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Priti Patel QUIT as Home Secretary

Home Secretary Priti Patel resigned this evening just hours after Liz Truss was named the new Tory leader.

It was widely expected that Ms Patel would lose her job to Attorney General Suella Braverman if Ms Truss became Prime Minister tomorrow and reshuffled the government.

But she made a pre-emptive strike tonight, announcing she would return to the backbenches when her successor is unveiled.

In a letter to Boris Johnson, she said it was “an honor and a privilege to serve” but she would not seek to stay.

She has been criticized for the scale of the Channel refugee crisis and Rwanda’s deportation scheme, which has yet to bring a single migrant to Africa.

“I congratulate Liz Truss on her election as our new leader and will support her as our new Prime Minister,” she said in her letter to Boris Johnson.

“It is my decision to continue my public service to the country and the Witham constituency from the back benches once Liz officially takes office and a new Home Secretary is appointed.”

Home Secretary Priti Patel resigned this evening just hours after Liz Truss was named the new Tory leader.

It was widely expected that Ms Patel would lose her job to Attorney General Suella Braverman if Ms Truss became Prime Minister tomorrow and reshuffled the government.

It was widely expected that Ms Patel would lose her job to Attorney General Suella Braverman if Ms Truss became Prime Minister tomorrow and reshuffled the government.

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In a letter to Boris Johnson, she said it was

In a letter to Boris Johnson, she said it was “an honor and a privilege to serve” but she would not seek to stay.

Ms Patel has told friends she is not interested in taking another job and was expected to return to the backbenches if offered a demotion.

Reflecting on her own run for the top spot, she opted to remain neutral in the race to avoid splitting right-wing votes and hoped whoever succeeded Boris Johnson would keep her in office.

But it looked like she would be replaced by Suella Braverman after several years of failing to cope with migrants crossing the English Channel from France.

At the end of August, government figures showed that more than 25,000 migrants had crossed the English Channel to Britain so far this year. This means that 2022 is on track to be a record year for small boat crossings.

It has been more than four months since Ms Patel revealed plans to send migrants into Rwanda to try to stop people crossing the Channel.

Since then, 19,878 have arrived in the UK after the voyage.

This afternoon Ms Patel was accused of overseeing a rise in gun and knife crime as she defended her file.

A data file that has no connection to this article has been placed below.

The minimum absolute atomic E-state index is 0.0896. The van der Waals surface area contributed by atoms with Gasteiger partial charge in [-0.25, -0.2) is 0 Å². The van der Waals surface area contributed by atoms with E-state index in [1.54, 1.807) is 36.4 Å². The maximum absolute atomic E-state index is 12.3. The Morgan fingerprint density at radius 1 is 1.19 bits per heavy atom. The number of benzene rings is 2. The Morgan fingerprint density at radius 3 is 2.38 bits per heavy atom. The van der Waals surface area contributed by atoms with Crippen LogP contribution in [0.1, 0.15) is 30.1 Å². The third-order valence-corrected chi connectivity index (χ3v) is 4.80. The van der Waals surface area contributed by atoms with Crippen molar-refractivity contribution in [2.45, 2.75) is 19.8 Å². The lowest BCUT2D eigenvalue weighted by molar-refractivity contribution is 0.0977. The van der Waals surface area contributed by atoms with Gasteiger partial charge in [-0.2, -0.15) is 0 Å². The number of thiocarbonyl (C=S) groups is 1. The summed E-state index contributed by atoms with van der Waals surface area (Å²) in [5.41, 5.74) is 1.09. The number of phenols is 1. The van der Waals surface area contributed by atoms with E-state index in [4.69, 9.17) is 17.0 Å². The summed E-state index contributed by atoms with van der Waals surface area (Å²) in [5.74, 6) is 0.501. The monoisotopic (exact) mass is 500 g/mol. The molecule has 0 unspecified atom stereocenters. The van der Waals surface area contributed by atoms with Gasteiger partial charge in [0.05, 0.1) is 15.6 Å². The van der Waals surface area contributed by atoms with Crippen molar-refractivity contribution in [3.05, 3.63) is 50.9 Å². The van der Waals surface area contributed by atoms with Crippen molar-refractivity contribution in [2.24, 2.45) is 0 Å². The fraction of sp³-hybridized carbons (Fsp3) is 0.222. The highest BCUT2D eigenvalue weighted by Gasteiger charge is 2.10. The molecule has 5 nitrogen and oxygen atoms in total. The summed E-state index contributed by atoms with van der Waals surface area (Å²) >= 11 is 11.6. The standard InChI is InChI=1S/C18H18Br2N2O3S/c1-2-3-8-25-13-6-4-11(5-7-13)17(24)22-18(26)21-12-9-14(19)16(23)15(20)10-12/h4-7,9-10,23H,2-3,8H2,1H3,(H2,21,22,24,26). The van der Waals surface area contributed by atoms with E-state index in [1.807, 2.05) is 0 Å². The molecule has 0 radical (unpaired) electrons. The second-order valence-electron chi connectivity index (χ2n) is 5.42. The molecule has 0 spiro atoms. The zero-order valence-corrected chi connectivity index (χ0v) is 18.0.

As the Commons returned from the summer recess, Shadow Home Secretary Yvette Cooper claimed that “successive Conservative Home Secretary” was responsible for a “serious problem” with violent crime.

Ms Patel faced questions about the crime rate after several high-profile violent incidents over the summer, including the deaths of nine-year-old Olivia Pratt-Korbel in Liverpool and pensioner Thomas O’Halloran, 87, in London.

The Home Secretary said she was “proud” of her time at the Home Office, which has seen “some of the greatest reforms in the areas of security, migration and public safety”.

Paying tribute to the families of those involved in violent incidents in recent months, Ms Cooper said: “The number of stabbings is now 60% higher than in 2015, yet the number of violent criminals caught is at a record low.

“In this country there is a serious problem with gun crime, with gangs, with knife crime.

“Not my words, but those of the new Prime Minister. So why have successive Conservative home secretaries allowed it to get so bad?’

Ms Patel responded by accusing Labor of not supporting the Police, Crime, Sentencing and Courts Act, which she said “all the right deterrents are in place to prosecute criminals” while the Government uses police “at every single step of the way ‘supported’.

As the Home Office’s questions began, she had said: “Before I answer today’s questions and begin questions, I would like, if I may, to briefly address the last three years of Boris Johnson’s prime ministership, during which I have served as Home Secretary.

“This morning a written ministerial declaration was tabled on my behalf outlining the work of the Home Office, that department, over the last three years on our manifesto, and with it of course some of the biggest reforms in the areas of security, migration and public security, over which the announcer (Sir Lindsay Hoyle) just spoke.

“I am proud to serve in this government and I would like to thank the Prime Minister, past and present Home Office ministers and a host of officials.”

Ms Patel also told MPs the French were “friends” as she discussed tackling Channel crossings, just weeks after new Prime Minister Ms Truss said during the Tory leadership race the “jury is out” on whether President Emmanuel Macron is a “friend or foe”. to Great Britain.

The Home Secretary also defended the government’s Rwanda policy, telling the House of Commons: “This partnership is very clear in terms of standards, the treatment of people who are resettled in Rwanda, the resources deployed and also the processing as required of each applicant goes treated.’

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Emma Colton

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